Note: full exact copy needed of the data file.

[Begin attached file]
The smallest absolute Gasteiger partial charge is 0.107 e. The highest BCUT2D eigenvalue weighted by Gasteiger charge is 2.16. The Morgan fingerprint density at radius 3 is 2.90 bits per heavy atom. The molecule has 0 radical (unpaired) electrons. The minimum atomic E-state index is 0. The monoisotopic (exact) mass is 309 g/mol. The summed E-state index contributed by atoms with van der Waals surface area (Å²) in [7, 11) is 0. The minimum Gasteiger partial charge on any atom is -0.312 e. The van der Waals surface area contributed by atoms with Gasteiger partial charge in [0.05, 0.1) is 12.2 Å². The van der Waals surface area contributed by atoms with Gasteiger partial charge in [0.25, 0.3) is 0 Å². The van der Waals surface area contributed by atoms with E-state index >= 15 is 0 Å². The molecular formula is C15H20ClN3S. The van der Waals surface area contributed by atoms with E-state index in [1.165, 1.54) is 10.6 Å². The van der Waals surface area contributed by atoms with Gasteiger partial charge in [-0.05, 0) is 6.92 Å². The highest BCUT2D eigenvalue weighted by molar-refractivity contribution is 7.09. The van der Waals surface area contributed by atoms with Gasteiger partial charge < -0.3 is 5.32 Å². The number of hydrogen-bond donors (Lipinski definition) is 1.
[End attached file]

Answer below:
The smallest absolute Gasteiger partial charge is 0.107 e. The highest BCUT2D eigenvalue weighted by Gasteiger charge is 2.16. The Morgan fingerprint density at radius 3 is 2.90 bits per heavy atom. The molecule has 0 radical (unpaired) electrons. The minimum atomic E-state index is 0. The monoisotopic (exact) mass is 309 g/mol. The summed E-state index contributed by atoms with van der Waals surface area (Å²) in [7, 11) is 0. The minimum Gasteiger partial charge on any atom is -0.312 e. The van der Waals surface area contributed by atoms with Gasteiger partial charge in [0.05, 0.1) is 12.2 Å². The van der Waals surface area contributed by atoms with Gasteiger partial charge in [0.25, 0.3) is 0 Å². The van der Waals surface area contributed by atoms with E-state index >= 15 is 0 Å². The molecular formula is C15H20ClN3S. The van der Waals surface area contributed by atoms with E-state index in [1.165, 1.54) is 10.6 Å². The van der Waals surface area contributed by atoms with Gasteiger partial charge in [-0.05, 0) is 6.92 Å². The highest BCUT2D eigenvalue weighted by molar-refractivity contribution is 7.09. The van der Waals surface area contributed by atoms with Gasteiger partial charge < -0.3 is 5.32 Å². The number of hydrogen-bond donors (Lipinski definition) is 1.